In areas under martial law, all power rests with the military authority in charge. As British General Wellington wrote, “martial law” is not law at all, but martial rule; it abolishes all law and substitutes for it the will of the military commander. Military personnel are not bound by constitutional restrictions requiring a warrant, and may enter and search homes at without judicial authorization or oversight. Indeed, civil courts would no longer be functioning to hear citizen complaints or to enforce their constitutional rights.

Thus far, we have not breached the Constitution’s crisis point: martial law has yet to be overtly imposed (although an argument could be made to the contrary given the militarized nature of the American police state).

It’s just a matter of time before all hell breaks loose.

If this is not the defining point at which we cross over into all-out totalitarianism, then it is at a minimum a test to see how easily we will surrender.

Curiously enough, although Americans have been generally compliant with the government’s suggestions and orders with a few notable exceptions, there’s been a small groundswell of resistance within parts of the religious community over whether churches, synagogues and other religious institutions that hold worship services should be exempt from state-wide bans on mass gatherings. While many churches have resorted to drive-in services and live-streamed services for its congregants, others have refused to close their doors. One pastor of a 4,000-member church who stood his ground, claiming that the government’s orders violate his right to religious freedom, was arrested after holding multiple church services during which attendees were reportedly given hand sanitizer and made to keep a six-foot distance between family groups.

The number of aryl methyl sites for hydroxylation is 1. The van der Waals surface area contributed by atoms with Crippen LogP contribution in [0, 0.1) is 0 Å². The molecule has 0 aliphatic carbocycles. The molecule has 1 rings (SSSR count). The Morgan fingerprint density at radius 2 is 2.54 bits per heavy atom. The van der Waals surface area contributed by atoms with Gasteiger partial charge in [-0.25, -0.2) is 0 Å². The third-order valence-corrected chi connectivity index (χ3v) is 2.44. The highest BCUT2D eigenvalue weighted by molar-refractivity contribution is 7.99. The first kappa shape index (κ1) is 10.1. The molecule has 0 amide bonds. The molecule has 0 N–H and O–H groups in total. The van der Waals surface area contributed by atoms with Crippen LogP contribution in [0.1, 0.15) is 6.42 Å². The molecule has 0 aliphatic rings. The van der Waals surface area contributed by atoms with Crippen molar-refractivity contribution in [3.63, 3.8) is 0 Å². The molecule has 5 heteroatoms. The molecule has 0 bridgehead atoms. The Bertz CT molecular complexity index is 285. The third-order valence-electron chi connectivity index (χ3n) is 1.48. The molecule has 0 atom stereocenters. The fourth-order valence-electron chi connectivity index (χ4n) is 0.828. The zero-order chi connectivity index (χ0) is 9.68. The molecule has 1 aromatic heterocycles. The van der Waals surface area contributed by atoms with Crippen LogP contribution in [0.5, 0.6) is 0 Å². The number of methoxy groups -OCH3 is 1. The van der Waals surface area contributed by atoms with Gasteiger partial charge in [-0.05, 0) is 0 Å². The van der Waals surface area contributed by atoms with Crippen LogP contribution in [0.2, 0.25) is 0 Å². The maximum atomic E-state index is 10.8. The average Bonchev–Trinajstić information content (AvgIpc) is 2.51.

It’s an interesting test of the First Amendment’s freedom of assembly and religious freedom clauses versus the government’s compelling state interest in prohibiting mass gatherings in order to prevent the spread of the virus.